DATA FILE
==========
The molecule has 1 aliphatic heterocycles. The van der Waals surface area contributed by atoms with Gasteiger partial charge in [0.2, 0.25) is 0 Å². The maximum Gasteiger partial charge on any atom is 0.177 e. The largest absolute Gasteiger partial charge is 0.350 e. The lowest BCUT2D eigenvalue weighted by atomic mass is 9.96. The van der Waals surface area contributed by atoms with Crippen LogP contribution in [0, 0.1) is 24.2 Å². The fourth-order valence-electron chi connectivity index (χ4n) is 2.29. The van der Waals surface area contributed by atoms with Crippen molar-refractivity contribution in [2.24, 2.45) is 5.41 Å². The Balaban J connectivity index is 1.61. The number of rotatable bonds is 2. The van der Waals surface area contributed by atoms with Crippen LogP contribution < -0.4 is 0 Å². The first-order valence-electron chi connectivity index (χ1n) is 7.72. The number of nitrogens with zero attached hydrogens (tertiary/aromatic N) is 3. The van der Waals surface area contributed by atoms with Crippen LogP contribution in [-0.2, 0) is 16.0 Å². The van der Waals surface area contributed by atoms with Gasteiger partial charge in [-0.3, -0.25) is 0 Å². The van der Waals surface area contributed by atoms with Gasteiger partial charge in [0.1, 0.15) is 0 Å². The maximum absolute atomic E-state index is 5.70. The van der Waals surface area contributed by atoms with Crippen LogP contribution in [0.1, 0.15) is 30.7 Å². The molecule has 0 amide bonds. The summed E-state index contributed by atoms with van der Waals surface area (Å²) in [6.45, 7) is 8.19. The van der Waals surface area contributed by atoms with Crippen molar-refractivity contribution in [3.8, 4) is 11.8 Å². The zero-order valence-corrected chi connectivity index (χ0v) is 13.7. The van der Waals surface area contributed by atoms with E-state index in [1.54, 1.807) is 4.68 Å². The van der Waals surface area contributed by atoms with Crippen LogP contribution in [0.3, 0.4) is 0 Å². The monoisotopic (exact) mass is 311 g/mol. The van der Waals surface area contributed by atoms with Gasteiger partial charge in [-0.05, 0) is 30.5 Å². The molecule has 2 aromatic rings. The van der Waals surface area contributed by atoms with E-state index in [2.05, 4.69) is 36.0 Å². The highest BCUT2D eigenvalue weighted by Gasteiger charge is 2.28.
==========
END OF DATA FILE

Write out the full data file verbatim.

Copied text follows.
The molecule has 1 aliphatic heterocycles. The van der Waals surface area contributed by atoms with Gasteiger partial charge in [0.2, 0.25) is 0 Å². The maximum Gasteiger partial charge on any atom is 0.177 e. The largest absolute Gasteiger partial charge is 0.350 e. The lowest BCUT2D eigenvalue weighted by atomic mass is 9.96. The van der Waals surface area contributed by atoms with Crippen LogP contribution in [0, 0.1) is 24.2 Å². The fourth-order valence-electron chi connectivity index (χ4n) is 2.29. The van der Waals surface area contributed by atoms with Crippen molar-refractivity contribution in [2.24, 2.45) is 5.41 Å². The Balaban J connectivity index is 1.61. The number of rotatable bonds is 2. The van der Waals surface area contributed by atoms with Crippen LogP contribution < -0.4 is 0 Å². The first-order valence-electron chi connectivity index (χ1n) is 7.72. The number of nitrogens with zero attached hydrogens (tertiary/aromatic N) is 3. The van der Waals surface area contributed by atoms with Crippen LogP contribution in [-0.2, 0) is 16.0 Å². The van der Waals surface area contributed by atoms with Gasteiger partial charge in [-0.3, -0.25) is 0 Å². The van der Waals surface area contributed by atoms with Gasteiger partial charge in [0.1, 0.15) is 0 Å². The maximum absolute atomic E-state index is 5.70. The van der Waals surface area contributed by atoms with Crippen LogP contribution in [0.1, 0.15) is 30.7 Å². The molecule has 0 amide bonds. The summed E-state index contributed by atoms with van der Waals surface area (Å²) in [6.45, 7) is 8.19. The van der Waals surface area contributed by atoms with Crippen molar-refractivity contribution in [3.8, 4) is 11.8 Å². The zero-order valence-corrected chi connectivity index (χ0v) is 13.7. The van der Waals surface area contributed by atoms with E-state index in [1.54, 1.807) is 4.68 Å². The van der Waals surface area contributed by atoms with Crippen LogP contribution in [0.3, 0.4) is 0 Å². The monoisotopic (exact) mass is 311 g/mol. The van der Waals surface area contributed by atoms with Gasteiger partial charge in [-0.05, 0) is 30.5 Å². The molecule has 2 aromatic rings. The van der Waals surface area contributed by atoms with E-state index in [2.05, 4.69) is 36.0 Å². The highest BCUT2D eigenvalue weighted by Gasteiger charge is 2.28.